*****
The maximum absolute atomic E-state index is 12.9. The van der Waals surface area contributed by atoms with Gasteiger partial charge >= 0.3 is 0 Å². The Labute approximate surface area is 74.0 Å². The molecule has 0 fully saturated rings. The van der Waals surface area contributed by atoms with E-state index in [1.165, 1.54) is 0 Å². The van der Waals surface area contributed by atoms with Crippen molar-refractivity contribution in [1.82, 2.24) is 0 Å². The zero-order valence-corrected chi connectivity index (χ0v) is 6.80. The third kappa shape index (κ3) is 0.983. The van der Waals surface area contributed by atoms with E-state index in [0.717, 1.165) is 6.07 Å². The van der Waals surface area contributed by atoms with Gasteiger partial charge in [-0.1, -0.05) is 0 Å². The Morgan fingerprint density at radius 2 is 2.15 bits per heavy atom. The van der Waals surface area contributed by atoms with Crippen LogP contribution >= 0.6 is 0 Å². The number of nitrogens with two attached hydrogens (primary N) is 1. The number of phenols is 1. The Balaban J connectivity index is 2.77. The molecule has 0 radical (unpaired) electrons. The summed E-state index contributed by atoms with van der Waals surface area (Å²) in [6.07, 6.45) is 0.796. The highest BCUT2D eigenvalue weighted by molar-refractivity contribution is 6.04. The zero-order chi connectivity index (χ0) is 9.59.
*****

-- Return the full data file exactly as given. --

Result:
The maximum absolute atomic E-state index is 12.9. The van der Waals surface area contributed by atoms with Gasteiger partial charge >= 0.3 is 0 Å². The Labute approximate surface area is 74.0 Å². The molecule has 0 fully saturated rings. The van der Waals surface area contributed by atoms with E-state index in [1.165, 1.54) is 0 Å². The van der Waals surface area contributed by atoms with Crippen molar-refractivity contribution in [1.82, 2.24) is 0 Å². The zero-order valence-corrected chi connectivity index (χ0v) is 6.80. The third kappa shape index (κ3) is 0.983. The van der Waals surface area contributed by atoms with E-state index in [0.717, 1.165) is 6.07 Å². The van der Waals surface area contributed by atoms with Gasteiger partial charge in [-0.1, -0.05) is 0 Å². The Morgan fingerprint density at radius 2 is 2.15 bits per heavy atom. The van der Waals surface area contributed by atoms with Crippen LogP contribution >= 0.6 is 0 Å². The number of nitrogens with two attached hydrogens (primary N) is 1. The number of phenols is 1. The Balaban J connectivity index is 2.77. The molecule has 0 radical (unpaired) electrons. The summed E-state index contributed by atoms with van der Waals surface area (Å²) in [6.07, 6.45) is 0.796. The highest BCUT2D eigenvalue weighted by molar-refractivity contribution is 6.04. The zero-order chi connectivity index (χ0) is 9.59.